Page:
As the holiday season is upon us, most of us are thinking about how winter break is going to look this year, as COVID-19 cases are continuously increasing and travelling becomes more and more dangerous. For most people, the holidays typically include festive parties with friends, celebrations, family meals, gift-giving, and traveling, but the pandemic is affecting the holidays the same way it did this past spring, summer, and fall. Winter break is going to look very different because we are still recommended to stay home, social distance, and avoid large gatherings. Holiday parties and family dinners will be over Zoom, gifts will be shipped to the recipient’s home as opposed to being given in person, and vacation will be minimal. Thus, many of our traditional holiday activities will be modified for everyone’s health and safety.
With the frigid, windy weather, the gray skies, and the short daylight, in addition to the dreadfulness of almost an entire year with COVID-19, the holiday spirits are much lower than they have been in past years. Sigrid Drefke ‘23 says, “I think that holiday spirits are a little lower this year because [people] aren’t able to celebrate the holidays with their friends in the same ways... they normally would. I also think that [it] generally increases when there are more people, as the holiday spirit of a group feeds off of the collective energy, and being... far apart, small groups [limit] the amount that that energy can grow.” In sum, the coronavirus is preventing us from being as excited for the holidays as we normally would be.
Additionally, these three weeks of school until the holidays seem like the longest three weeks ever, because teachers try to squeeze in as much work as they can before the end of the semester. This always causes lots of stress amongst the students, but the hybrid plan makes it worse, thus affecting holiday excitement as well. Once winter break begins, I believe that people will have more anticipation because there is no stressful schoolwork. The holidays will still be a time for mental relaxation and disconnection from anything school-related, regardless of the effects of the pandemic.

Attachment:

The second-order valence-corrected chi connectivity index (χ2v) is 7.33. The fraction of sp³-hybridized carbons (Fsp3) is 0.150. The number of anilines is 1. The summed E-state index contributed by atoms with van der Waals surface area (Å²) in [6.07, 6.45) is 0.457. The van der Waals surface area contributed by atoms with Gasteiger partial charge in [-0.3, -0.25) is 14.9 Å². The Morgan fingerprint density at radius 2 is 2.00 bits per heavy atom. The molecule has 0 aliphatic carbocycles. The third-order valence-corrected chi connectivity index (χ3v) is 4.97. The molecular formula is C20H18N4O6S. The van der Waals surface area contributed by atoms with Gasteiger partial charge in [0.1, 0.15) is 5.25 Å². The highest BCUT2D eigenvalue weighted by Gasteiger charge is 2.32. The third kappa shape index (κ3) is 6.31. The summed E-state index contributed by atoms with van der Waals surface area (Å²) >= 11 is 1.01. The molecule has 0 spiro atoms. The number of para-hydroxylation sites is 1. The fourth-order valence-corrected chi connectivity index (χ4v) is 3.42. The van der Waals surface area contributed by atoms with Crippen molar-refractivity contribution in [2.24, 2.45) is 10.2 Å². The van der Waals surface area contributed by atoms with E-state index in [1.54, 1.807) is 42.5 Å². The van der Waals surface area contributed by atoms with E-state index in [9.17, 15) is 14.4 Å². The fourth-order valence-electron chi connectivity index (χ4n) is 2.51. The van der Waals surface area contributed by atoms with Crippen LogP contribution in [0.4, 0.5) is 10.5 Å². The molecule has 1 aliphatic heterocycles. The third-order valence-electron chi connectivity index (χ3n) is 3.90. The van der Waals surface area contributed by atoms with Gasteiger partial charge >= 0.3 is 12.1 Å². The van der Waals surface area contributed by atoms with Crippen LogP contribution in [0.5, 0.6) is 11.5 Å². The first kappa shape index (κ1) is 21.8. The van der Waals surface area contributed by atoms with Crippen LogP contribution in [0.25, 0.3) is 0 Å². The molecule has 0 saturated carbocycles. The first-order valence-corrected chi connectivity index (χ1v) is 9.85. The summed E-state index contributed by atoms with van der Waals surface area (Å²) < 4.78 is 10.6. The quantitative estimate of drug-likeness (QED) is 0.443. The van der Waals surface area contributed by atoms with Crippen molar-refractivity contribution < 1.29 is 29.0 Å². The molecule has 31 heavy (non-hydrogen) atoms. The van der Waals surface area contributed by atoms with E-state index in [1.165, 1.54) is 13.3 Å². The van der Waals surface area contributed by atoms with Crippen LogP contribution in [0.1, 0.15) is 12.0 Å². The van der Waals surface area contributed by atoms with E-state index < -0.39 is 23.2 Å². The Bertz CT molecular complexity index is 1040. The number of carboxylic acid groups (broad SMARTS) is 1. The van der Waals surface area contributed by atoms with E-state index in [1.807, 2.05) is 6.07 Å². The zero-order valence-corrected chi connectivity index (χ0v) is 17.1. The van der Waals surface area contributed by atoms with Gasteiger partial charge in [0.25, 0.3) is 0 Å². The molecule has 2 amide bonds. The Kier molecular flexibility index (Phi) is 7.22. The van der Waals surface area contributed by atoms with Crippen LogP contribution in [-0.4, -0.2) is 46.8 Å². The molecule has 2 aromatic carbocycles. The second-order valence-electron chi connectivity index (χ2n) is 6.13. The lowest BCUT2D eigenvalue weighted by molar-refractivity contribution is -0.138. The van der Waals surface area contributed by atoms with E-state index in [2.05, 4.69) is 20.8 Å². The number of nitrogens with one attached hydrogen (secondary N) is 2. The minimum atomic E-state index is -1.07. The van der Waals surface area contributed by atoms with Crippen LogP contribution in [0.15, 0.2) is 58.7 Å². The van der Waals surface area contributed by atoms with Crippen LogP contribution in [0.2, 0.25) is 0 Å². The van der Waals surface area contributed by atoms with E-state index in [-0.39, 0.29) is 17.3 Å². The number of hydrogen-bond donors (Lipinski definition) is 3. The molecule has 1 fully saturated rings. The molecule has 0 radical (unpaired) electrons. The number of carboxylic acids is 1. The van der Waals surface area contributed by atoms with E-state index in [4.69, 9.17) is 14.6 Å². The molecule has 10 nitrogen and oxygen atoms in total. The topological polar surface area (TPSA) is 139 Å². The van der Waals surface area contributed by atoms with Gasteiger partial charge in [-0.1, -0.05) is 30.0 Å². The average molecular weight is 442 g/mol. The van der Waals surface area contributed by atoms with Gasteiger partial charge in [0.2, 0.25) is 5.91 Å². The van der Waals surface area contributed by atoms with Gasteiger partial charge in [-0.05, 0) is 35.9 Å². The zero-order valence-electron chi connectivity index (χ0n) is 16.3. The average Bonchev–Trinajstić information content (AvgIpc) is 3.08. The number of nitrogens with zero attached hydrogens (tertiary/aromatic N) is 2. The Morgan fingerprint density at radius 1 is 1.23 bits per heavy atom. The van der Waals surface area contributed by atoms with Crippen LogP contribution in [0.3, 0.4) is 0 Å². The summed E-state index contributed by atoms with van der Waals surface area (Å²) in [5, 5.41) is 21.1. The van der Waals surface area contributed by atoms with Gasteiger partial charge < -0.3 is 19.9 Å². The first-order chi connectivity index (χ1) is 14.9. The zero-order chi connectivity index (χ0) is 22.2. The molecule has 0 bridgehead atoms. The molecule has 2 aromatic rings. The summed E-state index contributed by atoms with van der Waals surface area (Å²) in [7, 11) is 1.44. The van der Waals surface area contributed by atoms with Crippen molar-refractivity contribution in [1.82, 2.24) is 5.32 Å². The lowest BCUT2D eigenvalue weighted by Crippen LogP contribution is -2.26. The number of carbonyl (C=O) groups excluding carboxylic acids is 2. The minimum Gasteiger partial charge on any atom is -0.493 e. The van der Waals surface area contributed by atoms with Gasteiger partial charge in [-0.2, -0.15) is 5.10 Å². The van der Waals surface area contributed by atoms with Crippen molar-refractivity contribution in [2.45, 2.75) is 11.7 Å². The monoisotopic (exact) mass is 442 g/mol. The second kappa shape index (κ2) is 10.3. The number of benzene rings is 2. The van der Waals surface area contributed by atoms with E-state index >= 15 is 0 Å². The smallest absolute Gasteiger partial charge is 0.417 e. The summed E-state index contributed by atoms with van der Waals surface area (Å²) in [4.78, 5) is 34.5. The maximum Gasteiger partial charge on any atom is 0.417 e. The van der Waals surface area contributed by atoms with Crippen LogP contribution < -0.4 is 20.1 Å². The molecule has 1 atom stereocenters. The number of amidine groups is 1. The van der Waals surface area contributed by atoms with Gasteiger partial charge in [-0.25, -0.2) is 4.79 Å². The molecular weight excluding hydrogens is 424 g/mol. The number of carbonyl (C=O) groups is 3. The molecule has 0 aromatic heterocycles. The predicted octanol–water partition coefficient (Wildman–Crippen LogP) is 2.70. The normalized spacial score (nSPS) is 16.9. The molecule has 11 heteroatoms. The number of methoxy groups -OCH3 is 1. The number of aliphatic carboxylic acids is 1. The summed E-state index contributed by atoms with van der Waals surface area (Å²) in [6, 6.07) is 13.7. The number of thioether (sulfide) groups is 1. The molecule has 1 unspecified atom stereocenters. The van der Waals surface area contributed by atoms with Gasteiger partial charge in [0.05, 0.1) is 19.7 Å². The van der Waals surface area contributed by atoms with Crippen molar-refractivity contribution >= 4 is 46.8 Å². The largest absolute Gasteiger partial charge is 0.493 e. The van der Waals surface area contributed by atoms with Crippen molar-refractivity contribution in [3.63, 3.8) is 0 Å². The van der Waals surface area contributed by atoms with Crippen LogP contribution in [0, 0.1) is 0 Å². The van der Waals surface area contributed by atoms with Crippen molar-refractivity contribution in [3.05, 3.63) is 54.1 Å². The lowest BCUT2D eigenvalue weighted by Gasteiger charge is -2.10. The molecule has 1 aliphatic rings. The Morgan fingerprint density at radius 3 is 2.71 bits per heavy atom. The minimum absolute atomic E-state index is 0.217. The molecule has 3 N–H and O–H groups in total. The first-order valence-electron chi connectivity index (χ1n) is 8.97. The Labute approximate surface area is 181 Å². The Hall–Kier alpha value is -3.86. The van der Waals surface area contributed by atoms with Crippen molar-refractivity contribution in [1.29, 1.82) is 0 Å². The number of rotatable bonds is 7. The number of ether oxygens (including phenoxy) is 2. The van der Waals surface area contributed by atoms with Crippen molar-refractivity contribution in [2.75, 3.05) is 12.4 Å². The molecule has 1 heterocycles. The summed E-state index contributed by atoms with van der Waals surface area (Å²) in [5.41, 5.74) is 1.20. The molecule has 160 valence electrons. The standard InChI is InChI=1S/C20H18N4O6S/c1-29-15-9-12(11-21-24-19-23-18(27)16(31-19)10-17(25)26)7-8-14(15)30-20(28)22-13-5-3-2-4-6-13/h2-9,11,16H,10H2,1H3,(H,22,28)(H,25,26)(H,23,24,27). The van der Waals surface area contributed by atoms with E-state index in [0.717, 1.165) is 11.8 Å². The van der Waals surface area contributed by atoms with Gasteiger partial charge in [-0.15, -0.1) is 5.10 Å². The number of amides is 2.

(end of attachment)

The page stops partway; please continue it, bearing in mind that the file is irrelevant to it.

In my family, we do not have very festive and traditional holiday gatherings, so one of my favorite holiday events is the Lessons and Carols service at the Cathedral. Throughout lower and middle school, I remember having to sit inside the Cathedral for what seemed like forever, watching performances and listening to speeches and blessings. Regarding content, it was not boring, but because we would have to sit hours on end, not knowing when it was going to end, it was challenging to focus. Consequently, lower and middle school me thought that it was the most boring service of the entire year.
As I have gotten older, I have begun to appreciate this beautiful Close tradition. I now admire the beautiful Christmas decorations, the several eye-catching performances, graceful Christmas music, and the lessons are interesting as well. Unfortunately, like everything else, the pandemic is forcing this service to be over Zoom this year, and there will be no captivating in-person experience inside the crowded Cathedral. Large events like this are what make the holiday season so special and it is upsetting to know that we are missing out on these experiences.
Despite having different holiday plans, this time provides us with an opportunity to appreciate the little things that we take for granted every day and to spend time with family at home. Although holiday spirits are low right now, we can still discover new ways to spread the holiday cheer with each other and find new family activities that make us happy.